Man facing life in jail for murder of disabled pensioner with hammer for bank card

Man facing life in jail for murder of disabled pensioner with hammer for bank card

A jobless man in England is facing life behind bars for bludgeoning to death a disabled pensioner with a claw hammer for the sake of his bank card.

Cash-strapped Raymond Sykes attacked his former neighbour Arthur Walters-Girout, 82, in his own home on Monday June 15 last year, leaving him with a fractured skull and cheekbone.

As the married father-of-two's body lay undiscovered, Sykes, 35, made off in the victim's car with his HSBC card.

Having extracted the PIN, Sykes joined Jason and Ashley Hill for a spending spree in JD Sports and GS Superfoods in Woolwich.

The jury deliberated for two days to find Sykes, of Engineer Close, Woolwich, south London, guilty of murder.

A charge of conspiracy to defraud was ordered to lie on court file.

While the jury were in retirement it emerged that Sykes had lied to psychiatrists when he said his father was dead - when in fact he was alive and well.

In the absence of jurors, prosecutor Brian O'Neill QC told the court that further inquiries had revealed that Sykes's father had not spoken to his son since 2013 when he had burgled his house and stolen his car.

Mr O'Neill told jurors at the Old Bailey that in all, 84 transactions were made to steal more than £2,412 from the account.

But diabetic Sykes was only involved with three of the purchases having admitted himself to hospital on the evening of June 15 claiming he had been without his medication after losing the keys to his flat.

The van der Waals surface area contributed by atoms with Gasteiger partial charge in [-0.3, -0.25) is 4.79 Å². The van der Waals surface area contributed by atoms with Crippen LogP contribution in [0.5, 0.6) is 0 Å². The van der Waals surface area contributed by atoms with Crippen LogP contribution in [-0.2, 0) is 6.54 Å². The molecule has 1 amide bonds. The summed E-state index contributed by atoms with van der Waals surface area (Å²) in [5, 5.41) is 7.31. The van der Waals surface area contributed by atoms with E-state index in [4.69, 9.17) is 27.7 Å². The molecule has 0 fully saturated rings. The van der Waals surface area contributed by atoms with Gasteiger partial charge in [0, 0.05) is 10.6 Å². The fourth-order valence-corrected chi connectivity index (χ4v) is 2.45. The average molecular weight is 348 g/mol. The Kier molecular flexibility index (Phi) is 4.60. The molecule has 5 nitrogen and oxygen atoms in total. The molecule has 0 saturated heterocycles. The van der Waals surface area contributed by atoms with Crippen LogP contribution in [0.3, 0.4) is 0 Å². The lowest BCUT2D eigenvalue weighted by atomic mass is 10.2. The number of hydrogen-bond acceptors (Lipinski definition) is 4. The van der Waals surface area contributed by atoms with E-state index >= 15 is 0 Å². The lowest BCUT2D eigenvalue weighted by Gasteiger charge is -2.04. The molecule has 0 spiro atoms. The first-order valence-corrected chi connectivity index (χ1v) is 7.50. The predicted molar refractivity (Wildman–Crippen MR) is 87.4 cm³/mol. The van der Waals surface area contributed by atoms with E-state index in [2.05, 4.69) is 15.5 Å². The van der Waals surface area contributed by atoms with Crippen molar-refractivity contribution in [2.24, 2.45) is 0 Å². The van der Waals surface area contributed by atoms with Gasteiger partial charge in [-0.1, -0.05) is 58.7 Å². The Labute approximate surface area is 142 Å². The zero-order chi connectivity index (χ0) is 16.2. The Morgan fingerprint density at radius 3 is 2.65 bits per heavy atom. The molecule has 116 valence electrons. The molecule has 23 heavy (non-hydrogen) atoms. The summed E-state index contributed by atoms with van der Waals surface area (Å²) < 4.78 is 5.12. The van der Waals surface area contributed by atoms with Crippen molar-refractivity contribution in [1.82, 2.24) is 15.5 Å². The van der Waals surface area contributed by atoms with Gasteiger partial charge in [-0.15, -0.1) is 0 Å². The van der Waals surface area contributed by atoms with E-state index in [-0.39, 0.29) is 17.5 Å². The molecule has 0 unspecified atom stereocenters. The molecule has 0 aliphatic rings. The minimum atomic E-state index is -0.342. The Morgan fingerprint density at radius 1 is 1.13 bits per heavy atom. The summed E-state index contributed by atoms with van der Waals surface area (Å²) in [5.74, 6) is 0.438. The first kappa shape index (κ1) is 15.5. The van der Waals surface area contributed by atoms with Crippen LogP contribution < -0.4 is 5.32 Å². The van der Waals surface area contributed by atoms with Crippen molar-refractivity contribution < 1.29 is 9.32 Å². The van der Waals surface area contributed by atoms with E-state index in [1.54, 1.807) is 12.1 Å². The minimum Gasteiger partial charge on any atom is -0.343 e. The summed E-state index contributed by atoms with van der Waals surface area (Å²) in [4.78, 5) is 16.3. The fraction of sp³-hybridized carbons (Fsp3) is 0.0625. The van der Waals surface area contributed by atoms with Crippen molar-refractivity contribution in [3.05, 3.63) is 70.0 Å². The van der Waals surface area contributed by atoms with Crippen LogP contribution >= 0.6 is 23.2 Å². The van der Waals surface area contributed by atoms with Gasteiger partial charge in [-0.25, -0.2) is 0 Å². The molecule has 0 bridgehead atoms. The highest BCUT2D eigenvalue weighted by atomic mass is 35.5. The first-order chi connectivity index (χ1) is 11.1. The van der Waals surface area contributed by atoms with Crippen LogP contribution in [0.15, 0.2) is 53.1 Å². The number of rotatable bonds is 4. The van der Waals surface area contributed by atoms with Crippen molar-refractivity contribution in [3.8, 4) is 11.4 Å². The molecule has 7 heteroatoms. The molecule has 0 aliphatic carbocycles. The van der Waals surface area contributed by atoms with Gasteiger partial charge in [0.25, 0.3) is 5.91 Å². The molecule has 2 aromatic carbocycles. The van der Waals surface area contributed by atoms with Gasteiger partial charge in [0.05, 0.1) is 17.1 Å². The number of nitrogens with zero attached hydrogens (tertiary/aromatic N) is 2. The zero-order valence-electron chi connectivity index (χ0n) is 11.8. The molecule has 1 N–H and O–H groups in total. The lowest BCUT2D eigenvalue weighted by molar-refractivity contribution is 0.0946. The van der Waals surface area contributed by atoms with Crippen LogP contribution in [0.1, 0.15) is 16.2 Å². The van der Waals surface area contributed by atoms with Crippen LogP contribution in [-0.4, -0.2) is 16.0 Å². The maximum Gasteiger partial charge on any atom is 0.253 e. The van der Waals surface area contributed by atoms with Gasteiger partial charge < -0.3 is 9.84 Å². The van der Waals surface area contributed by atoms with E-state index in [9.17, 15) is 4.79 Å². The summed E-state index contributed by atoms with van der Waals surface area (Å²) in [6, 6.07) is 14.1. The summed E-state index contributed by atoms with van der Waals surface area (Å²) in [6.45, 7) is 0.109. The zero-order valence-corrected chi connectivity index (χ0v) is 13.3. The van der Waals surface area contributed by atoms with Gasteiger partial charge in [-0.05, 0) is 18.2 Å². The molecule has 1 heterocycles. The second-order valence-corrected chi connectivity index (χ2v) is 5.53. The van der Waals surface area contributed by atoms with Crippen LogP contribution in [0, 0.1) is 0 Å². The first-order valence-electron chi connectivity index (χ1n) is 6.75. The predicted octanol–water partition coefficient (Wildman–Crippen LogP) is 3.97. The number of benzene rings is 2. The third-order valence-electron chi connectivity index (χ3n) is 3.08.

Mr Walters-Girout was found dead on Friday June 19 - five days after he was attacked in his home in Pembury Crescent, Sidcup, where he lived alone.

His son Rowland had become so concerned he had been unable to contact him that he climbed through a window and discovered the heavily bloodstained body of his father slumped in a chair in the living room.

A phone had been thrown across the room to prevent Mr Walters-Girout from calling for help as Sykes carried out the hammer attack, jurors were told.

The victim's Toyota car was eventually found damaged near the home of the Hill family, the court heard.

Following his arrest, Sykes claimed he had carried out a "mercy killing" after Mr Walters-Girout picked up a hammer and began hitting himself over the head.

But Mr O'Neill said: "We submit that far from this being some sort of misconceived mercy killing, this was a murder committed for gain in which this defendant brutally assaulted Mr Walters-Girout with a lethal weapon in the sanctity of his own home in order to steal from him."

Mr Walters-Girout was described in court as a "resilient and independent" man who still drove despite walking with crutches.

When asked if he had ever spoken of harming himself, his son had said: "Absolutely not. He has never talked of anything like that or indicated he had such thoughts. That just wasn't him."

The jury was told how Sykes, who has four children by former partners, had financial worries and a long history of depression including a spell in a psychiatric hospital.

And as he awaited trial, had tried to hang himself twice while in prison, the court heard.

Sykes will be sentenced on Wednesday morning by Judge Peter Rook QC.

Jason Hill, 23, and Ashley Hill, 22, from Woolwich, have previously pleaded guilty to conspiracy to defraud and will be sentenced at a later date.

More in this Section

Nissan shareholders vent spleen at managementNissan shareholders vent spleen at management

Coronavirus study prompts optimism despite death toll riseCoronavirus study prompts optimism despite death toll rise

Apple warns of coronavirus impact on resultsApple warns of coronavirus impact on results

British woman swept away by Storm Dennis floodwater is found deadBritish woman swept away by Storm Dennis floodwater is found dead


Lifestyle

Des O'Sullivan takes a look at Bill Wyman's Rolling Stones memorabiliaRolling Stones memorabilia going under the hammer

All ages can suffer from spots across their back but thankfully, there are many things we can do about them, says Jennifer RockThe Skin Nerd: back to basics to treat the pesky plague of ‘bacne’

Roz Crowley tests eight coffees ahead of Fairtrade FortnightEight of the best fairtrade coffees to try

Steel Panther give metal fans the chance to let their hair down and laugh at themselves, and the Cork audience is in party mood.Live review: Steel Panther at Cyprus Avenue

More From The Irish Examiner